A Day In Aurangabad : Bibi Ka Maqbara

With a few days off, and an itch to road trip in the rains, we decided on Aurangabad followed by Lonar. This is one stretch we hadn’t been to, and the time at hand perfectly enabled us to quickly freeze the plans and leave. Aurangabad is roughly 340 km from Mumbai (240 from Pune) and … Read more A Day In Aurangabad : Bibi Ka Maqbara

Viratnagar, Rajasthan : Steeped In History

During our grand Rajasthan road trip last year, we dropped by Viratnagar, a nondescript little town, which is so steeped in history that it deserves a special trip of its own. And while we are yet to make that trip, I am collecting my thoughts on this once glorious city, also known as Bairat. Bairat’s … Read more Viratnagar, Rajasthan : Steeped In History

Siliserh : Off The Beaten Track

In the scenic region of Alwar, tucked away next to the magnificent Sariska National Park, is Lake Siliserh. Since it’s off the main route, many would miss it. There isn’t much here but a beautiful lake surrounded by the forested Aravalli Hills. But perhaps, that itself is everything. The only place to stay here is … Read more Siliserh : Off The Beaten Track

Lonar : The Ancient Town

We completed our Lonar trip with a day spent in the town, exploring the Daitya Sudan Temple. The earlier two posts, about the Lonar Crater and the Lonar Crater Temples are also worth looking at. This ancient village/town has more to it than these two areas, and in our limited time, we tried to explore it.

Lonar is a tiny village/town in Maharashtra where, about 50,000 years ago, a giant meteor crashed into earth, creating a large circular lake of 1.4 km diameter, which has saline water. In the circumference of the lake are 10 ancient temples, perhaps from the 9th Century AD.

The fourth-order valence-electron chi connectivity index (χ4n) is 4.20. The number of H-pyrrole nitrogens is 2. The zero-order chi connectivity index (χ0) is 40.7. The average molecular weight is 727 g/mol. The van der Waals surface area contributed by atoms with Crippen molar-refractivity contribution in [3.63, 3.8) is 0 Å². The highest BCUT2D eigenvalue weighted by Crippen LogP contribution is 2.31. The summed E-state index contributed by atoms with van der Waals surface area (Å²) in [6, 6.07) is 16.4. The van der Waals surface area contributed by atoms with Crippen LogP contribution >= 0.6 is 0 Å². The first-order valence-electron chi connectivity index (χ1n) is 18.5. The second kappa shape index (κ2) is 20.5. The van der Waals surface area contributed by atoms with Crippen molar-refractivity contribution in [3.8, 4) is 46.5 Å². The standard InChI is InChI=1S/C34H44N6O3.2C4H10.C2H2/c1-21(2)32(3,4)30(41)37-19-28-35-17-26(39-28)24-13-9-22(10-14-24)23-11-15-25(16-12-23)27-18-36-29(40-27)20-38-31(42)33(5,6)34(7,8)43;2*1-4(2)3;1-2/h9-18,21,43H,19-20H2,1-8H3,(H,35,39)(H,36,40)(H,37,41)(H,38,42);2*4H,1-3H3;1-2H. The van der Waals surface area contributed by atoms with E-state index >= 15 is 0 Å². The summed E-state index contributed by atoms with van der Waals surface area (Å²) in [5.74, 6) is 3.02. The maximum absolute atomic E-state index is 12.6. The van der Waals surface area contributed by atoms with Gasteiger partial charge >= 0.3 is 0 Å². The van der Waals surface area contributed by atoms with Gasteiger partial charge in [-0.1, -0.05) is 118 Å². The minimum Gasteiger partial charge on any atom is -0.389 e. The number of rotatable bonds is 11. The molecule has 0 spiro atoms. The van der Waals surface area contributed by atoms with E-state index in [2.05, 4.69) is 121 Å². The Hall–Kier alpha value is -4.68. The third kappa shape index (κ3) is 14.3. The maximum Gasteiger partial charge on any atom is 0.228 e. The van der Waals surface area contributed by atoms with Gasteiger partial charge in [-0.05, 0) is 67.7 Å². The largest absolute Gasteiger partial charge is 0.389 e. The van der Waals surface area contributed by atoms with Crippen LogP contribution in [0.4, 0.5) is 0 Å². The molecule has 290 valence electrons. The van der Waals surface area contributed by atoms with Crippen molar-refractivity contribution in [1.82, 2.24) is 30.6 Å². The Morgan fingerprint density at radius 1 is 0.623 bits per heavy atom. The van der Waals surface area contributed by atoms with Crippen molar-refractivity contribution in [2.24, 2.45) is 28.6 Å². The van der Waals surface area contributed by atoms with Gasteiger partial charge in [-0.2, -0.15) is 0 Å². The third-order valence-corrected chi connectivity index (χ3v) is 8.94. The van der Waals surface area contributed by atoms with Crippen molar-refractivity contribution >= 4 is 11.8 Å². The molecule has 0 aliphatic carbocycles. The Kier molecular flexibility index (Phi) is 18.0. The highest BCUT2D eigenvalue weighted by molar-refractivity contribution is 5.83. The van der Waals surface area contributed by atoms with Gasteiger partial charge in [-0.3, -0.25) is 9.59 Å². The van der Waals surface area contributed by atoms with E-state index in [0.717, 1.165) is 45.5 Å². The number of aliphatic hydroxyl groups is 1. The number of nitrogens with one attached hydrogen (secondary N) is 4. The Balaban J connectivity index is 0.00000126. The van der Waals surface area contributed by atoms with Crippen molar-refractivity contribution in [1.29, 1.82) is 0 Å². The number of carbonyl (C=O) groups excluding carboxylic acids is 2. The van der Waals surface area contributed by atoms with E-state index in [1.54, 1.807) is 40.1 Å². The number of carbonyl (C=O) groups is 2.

The Lonar MTDC Resort is the place to stay, although an old PWD Guesthouse is also available on prior notice. We recommened MTDC anytime, as here it was neat, clean and rather unoccupied.

The town has an ancient temple called ‘Daitya Sudan Mandir’. Legend has it, Lord Vishnu had killed a Daitya, Lavanasur, here. Next to the temple is a Bramha – Vishnu – Mahesh temple. The idol of Mahesh is missing and has been replaced by an idol of Garuda.

The temple of Daitya Sudan is considered a fine example of the Hemadpanthi style of architecture. The temple has three niches, each dedicated to Chamunda, Surya and Narasimha. Each niche feels like a complete temple in itself. The walls and ceilings of the temple are elaborately carved with various figurines depicting various scenes from the scriptures, scenes from everyday life and stories. Try and keep a day only for this temple.